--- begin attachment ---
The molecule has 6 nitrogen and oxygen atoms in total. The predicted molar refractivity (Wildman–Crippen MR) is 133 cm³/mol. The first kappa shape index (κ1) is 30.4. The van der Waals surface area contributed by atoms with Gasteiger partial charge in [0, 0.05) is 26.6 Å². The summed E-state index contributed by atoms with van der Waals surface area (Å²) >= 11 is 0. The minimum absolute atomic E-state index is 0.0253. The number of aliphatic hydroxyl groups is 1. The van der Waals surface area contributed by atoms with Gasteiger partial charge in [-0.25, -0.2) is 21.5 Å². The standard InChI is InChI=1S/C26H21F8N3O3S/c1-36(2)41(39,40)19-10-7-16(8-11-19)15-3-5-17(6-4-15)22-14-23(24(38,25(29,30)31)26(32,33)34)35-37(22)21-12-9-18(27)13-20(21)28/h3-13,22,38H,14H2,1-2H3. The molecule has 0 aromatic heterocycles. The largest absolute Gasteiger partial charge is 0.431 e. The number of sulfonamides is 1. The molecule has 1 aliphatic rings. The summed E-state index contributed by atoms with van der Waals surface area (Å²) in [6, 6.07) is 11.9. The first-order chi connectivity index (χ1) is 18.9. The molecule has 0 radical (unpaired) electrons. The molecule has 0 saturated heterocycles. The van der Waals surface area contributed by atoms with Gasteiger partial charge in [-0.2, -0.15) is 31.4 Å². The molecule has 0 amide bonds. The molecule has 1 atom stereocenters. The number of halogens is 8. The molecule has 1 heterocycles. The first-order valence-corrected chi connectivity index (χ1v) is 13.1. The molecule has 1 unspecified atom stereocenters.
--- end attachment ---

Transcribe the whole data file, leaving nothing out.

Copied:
The molecule has 6 nitrogen and oxygen atoms in total. The predicted molar refractivity (Wildman–Crippen MR) is 133 cm³/mol. The first kappa shape index (κ1) is 30.4. The van der Waals surface area contributed by atoms with Gasteiger partial charge in [0, 0.05) is 26.6 Å². The summed E-state index contributed by atoms with van der Waals surface area (Å²) >= 11 is 0. The minimum absolute atomic E-state index is 0.0253. The number of aliphatic hydroxyl groups is 1. The van der Waals surface area contributed by atoms with Gasteiger partial charge in [-0.25, -0.2) is 21.5 Å². The standard InChI is InChI=1S/C26H21F8N3O3S/c1-36(2)41(39,40)19-10-7-16(8-11-19)15-3-5-17(6-4-15)22-14-23(24(38,25(29,30)31)26(32,33)34)35-37(22)21-12-9-18(27)13-20(21)28/h3-13,22,38H,14H2,1-2H3. The molecule has 0 aromatic heterocycles. The largest absolute Gasteiger partial charge is 0.431 e. The number of sulfonamides is 1. The molecule has 1 aliphatic rings. The summed E-state index contributed by atoms with van der Waals surface area (Å²) in [6, 6.07) is 11.9. The first-order chi connectivity index (χ1) is 18.9. The molecule has 0 radical (unpaired) electrons. The molecule has 0 saturated heterocycles. The van der Waals surface area contributed by atoms with Gasteiger partial charge in [-0.2, -0.15) is 31.4 Å². The molecule has 0 amide bonds. The molecule has 1 atom stereocenters. The number of halogens is 8. The molecule has 1 heterocycles. The first-order valence-corrected chi connectivity index (χ1v) is 13.1. The molecule has 1 unspecified atom stereocenters.